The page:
Pregnancy guilt


I wasn’t planning on becoming pregnant, and when I did it became less of a celebration and more of a waiting game, counting down the days until the next milestone.

Days and days of repeated pregnancy tests until I could get a GP appointment, then more days waiting for a scan. The scan was shocking, I was sure it couldn’t be true.

After that came the announcement and then the fear…now I’ve told people what happens if “something” happens?

A colleague (actually there were 6 pregnant colleagues at the time) was pregnant following a lot of time and treatment, and 2 friends of mine (both of whom have since had babies) had struggled for years and almost given up hope of pregnancy, so I really understand how lucky we were to become pregnant so easily.  However, it didn’t feel amazing, I just felt scared and guilty.

How was it that having never even had a pregnancy scare I fell pregnant so easily?

What did this mean?

Would something happen to the baby?

Did I really deserve this?


When people asked me if I was looking forward to the baby it was difficult, I hadn’t really wanted one so it was hard to get excited about it.  Yes we had agreed we would have a baby at some point, but the timing wasn’t great, having just moved into a derelict house we didn’t get planning permission until January 2013 (I was due in April) so we were living in difficult conditions and then had a race on to get somewhere suitable for a baby in time.  Financially it was always going to be difficult, but coming at a time when expenses were so significant was a bit of a nightmare.  I remember a midwife coming round to take an urgent blood test and having to let her into our room which was piled high with boxes and had a curtain over the door to try and keep the dust down, I was convinced she would report me to social services!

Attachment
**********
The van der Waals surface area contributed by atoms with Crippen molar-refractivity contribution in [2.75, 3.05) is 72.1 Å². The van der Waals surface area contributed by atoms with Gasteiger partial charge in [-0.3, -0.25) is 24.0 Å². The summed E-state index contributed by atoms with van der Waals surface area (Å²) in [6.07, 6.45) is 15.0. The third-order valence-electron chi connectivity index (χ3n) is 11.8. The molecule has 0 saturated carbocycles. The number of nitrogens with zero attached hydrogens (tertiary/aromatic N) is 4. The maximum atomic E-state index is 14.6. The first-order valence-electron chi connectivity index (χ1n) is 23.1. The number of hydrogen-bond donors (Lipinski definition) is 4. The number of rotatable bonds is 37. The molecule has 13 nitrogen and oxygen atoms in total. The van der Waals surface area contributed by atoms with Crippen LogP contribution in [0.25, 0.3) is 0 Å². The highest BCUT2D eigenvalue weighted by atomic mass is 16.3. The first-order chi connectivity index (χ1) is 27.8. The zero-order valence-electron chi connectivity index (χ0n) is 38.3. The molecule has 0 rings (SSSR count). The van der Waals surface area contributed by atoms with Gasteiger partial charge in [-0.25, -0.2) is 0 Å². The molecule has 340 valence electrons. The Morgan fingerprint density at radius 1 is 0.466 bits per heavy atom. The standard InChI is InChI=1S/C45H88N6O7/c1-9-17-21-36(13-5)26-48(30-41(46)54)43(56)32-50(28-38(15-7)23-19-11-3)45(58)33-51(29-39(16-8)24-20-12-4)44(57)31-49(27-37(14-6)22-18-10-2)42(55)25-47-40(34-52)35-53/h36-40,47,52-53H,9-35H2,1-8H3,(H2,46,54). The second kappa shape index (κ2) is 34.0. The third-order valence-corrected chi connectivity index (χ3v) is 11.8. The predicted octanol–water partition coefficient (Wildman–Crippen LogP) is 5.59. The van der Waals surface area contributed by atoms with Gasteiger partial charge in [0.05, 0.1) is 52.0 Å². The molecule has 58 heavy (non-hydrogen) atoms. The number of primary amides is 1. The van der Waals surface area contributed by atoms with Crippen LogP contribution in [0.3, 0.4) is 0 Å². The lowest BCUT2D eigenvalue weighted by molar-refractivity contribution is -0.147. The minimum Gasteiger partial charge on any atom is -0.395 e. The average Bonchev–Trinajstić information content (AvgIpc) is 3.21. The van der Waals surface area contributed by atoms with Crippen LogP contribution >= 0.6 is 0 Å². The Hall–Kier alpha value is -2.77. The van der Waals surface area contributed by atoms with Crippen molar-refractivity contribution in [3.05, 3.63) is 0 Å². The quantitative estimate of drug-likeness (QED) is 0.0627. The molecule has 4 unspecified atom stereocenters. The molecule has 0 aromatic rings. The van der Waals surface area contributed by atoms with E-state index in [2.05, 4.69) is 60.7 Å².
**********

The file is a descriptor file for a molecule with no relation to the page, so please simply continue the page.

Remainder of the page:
I spent so much time stressing over the house and finances that having a baby to stress about wasn’t ideal.  I remember dozens of sleepless nights worrying about high blood pressure and the birth before I got myself signed up to pregnancy yoga and antenatal classes.

I was convinced that because we had it so easy something was bound to go wrong.

After each midwife appointment I would wait anxiously for the next one, even when they became fortnightly I would start counting down to the next appointment on my walk home.  I didn’t feel my baby move until very late.  He was clearly nocturnal as he could go all day with not even a flutter until about 1am when he would have a jiggle for half an hour or so then go back to silence.  It was only when I was quite far along that I could rely on any sort of movement, even the tricks of cold water recommended by the midwives didn’t frighten him into movement!  Generally my pregnancy was really easy, which should have made me relax and feel better…but it didn’t.  It was just another nail in the box convincing me that something was bound to go wrong.